The Role of CHG in Infection Control

A Standard of Care

For nearly 60 years, chlorhexidine has proven itself to be a trusted standard of care for the prevention of hospital-acquired infections.1 Its broad-spectrum efficacy and demonstrated safety have been put to use in more than 60 pharmaceutical products and medical devices—and this important antimicrobial is still finding new applications today.1

Proven Performance

A Heritage of Trust 

Chlorhexidine gluconate (CHG) is a proven broad-spectrum antimicrobial that can effectively provide a 99.99% (4-log) reduction of gram-positive and gram-negative bacteria and yeast (fungi) for up to seven days.1,2 It has a broader spectrum of activity than other antimicrobials and a quicker kill rate than povidone-iodine antimicrobials—killing nearly 100% of gram-negative and gram-positive bacteria in vitro within 30 seconds of application.1

Its ability to destroy most types of microorganisms may also mean that chlorhexidine may limit the risk of developing opportunistic infections.1 CHG works by binding to and damaging bacterial cell walls, disrupting the bacteria’s structure and osmotic balance to cause leakage of its contents and, ultimately, cell death.3

CHG plus alcohol pre-surgical skin antisepsis is recognized as superior to povidone-iodine for the prevention of surgical-site infections.4 In a preoperative skin preparation study in adults, using either a chlorhexidine–based scrub or povidone–iodine scrub and paint, the overall rate of surgical-site infection within 30 days of surgery was significantly lower in the chlorhexidine–alcohol group than in the povidone–iodine group (9.5% vs. 16.1%; P = 0.004; relative risk, 0.59; 95% CI, 0.41 to 0.85).4 This superiority is believed to be related to the more rapid action, persistent activity despite exposure to bodily fluids, and residual effect of CHG on the skin.4

When applied to or impregnated in medical devices or dressings, chlorhexidine can not only kill harmful pathogens but can also protect against microbial colonization and biofilm development.In fact, CHG-impregnated intravenous dressings has been proven effective in reducing the risk of catheter-related bloodstream infections.5 Additionally, a CHG dressing was shown to provide significant antimicrobial activity against a MRSA-contaminated surgical wound in a porcine, incision-wound model.5


Healthcare Associated Infections (HAIs)

Hundreds of millions of patients are affected yearly by HAIs worldwide, leading to significant mortality and financial losses for health systems.6  The World Health Organization estimates that for every 100 hospitalized patients, 7 (in developed countries) and 10 (in developing countries) will develop HAIs.6


Demonstrated efficacy

In Vitro Efficacy Against Microorganisms Commonly Associated With CRBSI and SSI*

Chlorhexidine has proven itself to be a trusted standard of care for the prevention of HAIs with its sustained broad-spectrum antimicrobial activity.7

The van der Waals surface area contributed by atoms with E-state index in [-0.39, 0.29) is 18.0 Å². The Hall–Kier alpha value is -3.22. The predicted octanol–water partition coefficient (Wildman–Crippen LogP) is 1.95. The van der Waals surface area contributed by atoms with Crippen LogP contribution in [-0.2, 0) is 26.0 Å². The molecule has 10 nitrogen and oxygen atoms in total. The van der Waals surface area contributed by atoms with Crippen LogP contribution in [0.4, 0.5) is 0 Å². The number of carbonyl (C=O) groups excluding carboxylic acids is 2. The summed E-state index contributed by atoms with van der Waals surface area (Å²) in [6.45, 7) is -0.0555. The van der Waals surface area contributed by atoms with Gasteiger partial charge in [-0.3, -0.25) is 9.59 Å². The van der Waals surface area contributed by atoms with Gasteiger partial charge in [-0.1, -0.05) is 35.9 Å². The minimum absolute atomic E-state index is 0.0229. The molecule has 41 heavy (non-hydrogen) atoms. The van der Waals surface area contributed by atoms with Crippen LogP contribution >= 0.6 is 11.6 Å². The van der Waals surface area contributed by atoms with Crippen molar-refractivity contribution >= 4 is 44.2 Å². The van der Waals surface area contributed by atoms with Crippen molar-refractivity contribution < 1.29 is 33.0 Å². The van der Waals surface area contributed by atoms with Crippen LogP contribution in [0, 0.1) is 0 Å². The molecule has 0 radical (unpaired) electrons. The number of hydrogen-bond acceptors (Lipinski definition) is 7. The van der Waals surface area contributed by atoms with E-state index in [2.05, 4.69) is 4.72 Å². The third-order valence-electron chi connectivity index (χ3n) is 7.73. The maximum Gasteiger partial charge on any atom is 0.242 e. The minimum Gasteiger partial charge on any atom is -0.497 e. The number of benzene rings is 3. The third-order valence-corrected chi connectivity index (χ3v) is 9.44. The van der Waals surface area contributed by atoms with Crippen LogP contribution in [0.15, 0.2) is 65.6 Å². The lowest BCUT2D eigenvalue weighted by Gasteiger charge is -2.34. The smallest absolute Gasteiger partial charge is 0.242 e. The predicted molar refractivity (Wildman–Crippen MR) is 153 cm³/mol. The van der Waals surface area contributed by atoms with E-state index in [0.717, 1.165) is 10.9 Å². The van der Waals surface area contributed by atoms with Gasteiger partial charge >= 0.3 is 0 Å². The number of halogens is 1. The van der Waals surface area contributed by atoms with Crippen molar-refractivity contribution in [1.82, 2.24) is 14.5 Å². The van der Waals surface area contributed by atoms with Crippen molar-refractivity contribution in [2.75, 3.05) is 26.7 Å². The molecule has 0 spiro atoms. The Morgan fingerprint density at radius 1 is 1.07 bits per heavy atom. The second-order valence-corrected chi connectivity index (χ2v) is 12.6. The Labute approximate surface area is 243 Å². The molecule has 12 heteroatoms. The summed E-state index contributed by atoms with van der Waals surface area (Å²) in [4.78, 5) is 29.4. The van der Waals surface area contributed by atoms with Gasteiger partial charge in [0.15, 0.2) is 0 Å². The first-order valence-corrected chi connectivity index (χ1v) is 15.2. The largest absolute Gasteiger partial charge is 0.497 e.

Gram-positive bacteria

MRSA - ATCC 6538

S. aureus - ATCC 33591

S. epidermidis - ATCC 12228

VRE - ATCC 51575

Gram-negative bacteria

E. coli - ATCC 8739

P. aeruginosa -ATCC 9027

K. pneumoniae - ATCC 4352


C. albicans - ATCC 10231


CRBSI = catheter-related bloodstream infections; SSI = surgical site infections.
*Note: Reduction in the colonization or microbial growth on the device has not been shown to correlate with a reduction in infections in patients. Clinical studies to evaluate reduction in infection have not been performed.


Custom Solutions and Future opportunities

BeneHold CHG antimicrobial adhesive technology can be customized to meet the needs of a wide range of applications and performance requirements.

If you are searching for an adhesive solution that offers the additional benefit of an antimicrobial agent, or would like more information on how you can take advantage of this unique BeneHold™ CHG adhesive technology, contact Avery Dennison Medical by completing the form below and a member of our team will contact you shortly.

CHG is incorporated directly into the adhesive

Option to tailor onset and duration of antimicrobial activity

Ability to tailor the adhesive thickness, adhesion level and fluid management

Connect with us and uncover how BeneHold CHG can advance your product portfolio

  • We exclusively license the technology for specific applications and territories

  • Opportunity to bring innovation where infection prevention is of strategic focus

  • Currently expanding into Surgical and Advanced Wound Care markets

  • Open to reviewing opportunities in other areas adjacent with the right partnership opportunity


1. Accessed 9.10.20.

2. Accessed 9.10.20.

3. Denton, Graham. “Chlorhexidine.” In Block, S., editor. Disinfection, Sterilization and Preservation, 5th edition. Philadelphia: Lippincott, Williams & Wilkins, 2001, 321-336.  [Ref from current ADM website]

4. Darouiche RO, Wall, MJ, Itani, KMF, et al. Chlorhexidine-alcohol versus povidone-iodine for surgical-site antisepsis. N Engl J Med. 2010; 362: 18-26.

5. Mana, TSC, Donskey C, Carty, N, Perry, L, Leaper, D, Edmiston, CE. Preliminary analysis of the antimicrobial activity of a postoperative wound dressing containing chlorhexidine gluconate against methicillin-resistant Staphylococcus aureus in an in vivo porcine incisional wound model. Am J Infect Control. 2019; 47: 1048-1052.

6.  WHO HAI Fact Sheet

7.  WHO 2016 Guidelines - Global Guidelines for the Prevention of Surgical Site Infection (WHO - World Health Organization) pg. 13

*Note: Reduction in the colonization or microbial growth on the device has not been shown to correlate with a reduction in infections in patients. Clinical studies to evaluate reduction in infection have not been performed.